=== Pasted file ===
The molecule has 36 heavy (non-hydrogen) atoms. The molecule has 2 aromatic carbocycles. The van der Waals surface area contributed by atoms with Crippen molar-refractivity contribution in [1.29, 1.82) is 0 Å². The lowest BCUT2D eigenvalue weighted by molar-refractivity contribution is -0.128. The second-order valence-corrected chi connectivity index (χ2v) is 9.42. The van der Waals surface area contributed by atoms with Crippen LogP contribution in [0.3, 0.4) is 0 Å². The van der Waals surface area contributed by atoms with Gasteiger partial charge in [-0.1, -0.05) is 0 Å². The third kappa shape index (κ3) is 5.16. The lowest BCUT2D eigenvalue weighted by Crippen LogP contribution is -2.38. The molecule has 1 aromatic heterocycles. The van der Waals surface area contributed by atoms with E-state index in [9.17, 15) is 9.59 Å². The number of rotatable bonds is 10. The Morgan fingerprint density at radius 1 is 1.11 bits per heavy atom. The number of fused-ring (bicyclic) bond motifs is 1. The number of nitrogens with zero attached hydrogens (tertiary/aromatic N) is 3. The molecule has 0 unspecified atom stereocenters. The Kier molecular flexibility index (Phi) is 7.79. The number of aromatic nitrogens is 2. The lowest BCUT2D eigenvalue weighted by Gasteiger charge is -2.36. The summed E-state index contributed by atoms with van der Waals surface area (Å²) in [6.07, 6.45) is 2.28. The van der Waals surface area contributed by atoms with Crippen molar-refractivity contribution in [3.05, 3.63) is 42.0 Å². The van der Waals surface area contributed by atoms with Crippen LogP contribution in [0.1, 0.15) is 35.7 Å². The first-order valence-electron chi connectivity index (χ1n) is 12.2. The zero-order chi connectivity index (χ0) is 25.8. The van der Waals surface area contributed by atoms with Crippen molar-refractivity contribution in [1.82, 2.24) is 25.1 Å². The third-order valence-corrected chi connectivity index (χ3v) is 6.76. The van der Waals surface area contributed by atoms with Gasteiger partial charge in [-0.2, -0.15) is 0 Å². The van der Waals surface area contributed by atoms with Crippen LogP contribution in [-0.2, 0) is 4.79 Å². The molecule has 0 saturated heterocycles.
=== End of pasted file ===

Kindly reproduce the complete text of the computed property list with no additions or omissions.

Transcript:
The molecule has 36 heavy (non-hydrogen) atoms. The molecule has 2 aromatic carbocycles. The van der Waals surface area contributed by atoms with Crippen molar-refractivity contribution in [1.29, 1.82) is 0 Å². The lowest BCUT2D eigenvalue weighted by molar-refractivity contribution is -0.128. The second-order valence-corrected chi connectivity index (χ2v) is 9.42. The van der Waals surface area contributed by atoms with Crippen LogP contribution in [0.3, 0.4) is 0 Å². The van der Waals surface area contributed by atoms with Gasteiger partial charge in [-0.1, -0.05) is 0 Å². The third kappa shape index (κ3) is 5.16. The lowest BCUT2D eigenvalue weighted by Crippen LogP contribution is -2.38. The molecule has 1 aromatic heterocycles. The van der Waals surface area contributed by atoms with E-state index in [9.17, 15) is 9.59 Å². The number of rotatable bonds is 10. The Morgan fingerprint density at radius 1 is 1.11 bits per heavy atom. The number of fused-ring (bicyclic) bond motifs is 1. The number of nitrogens with zero attached hydrogens (tertiary/aromatic N) is 3. The molecule has 0 unspecified atom stereocenters. The Kier molecular flexibility index (Phi) is 7.79. The number of aromatic nitrogens is 2. The lowest BCUT2D eigenvalue weighted by Gasteiger charge is -2.36. The summed E-state index contributed by atoms with van der Waals surface area (Å²) in [6.07, 6.45) is 2.28. The van der Waals surface area contributed by atoms with Crippen molar-refractivity contribution in [3.05, 3.63) is 42.0 Å². The van der Waals surface area contributed by atoms with Crippen LogP contribution in [0.1, 0.15) is 35.7 Å². The first-order valence-electron chi connectivity index (χ1n) is 12.2. The zero-order chi connectivity index (χ0) is 25.8. The van der Waals surface area contributed by atoms with Crippen molar-refractivity contribution in [1.82, 2.24) is 25.1 Å². The third-order valence-corrected chi connectivity index (χ3v) is 6.76. The van der Waals surface area contributed by atoms with Gasteiger partial charge in [-0.2, -0.15) is 0 Å². The van der Waals surface area contributed by atoms with Crippen LogP contribution in [-0.2, 0) is 4.79 Å². The molecule has 0 saturated heterocycles.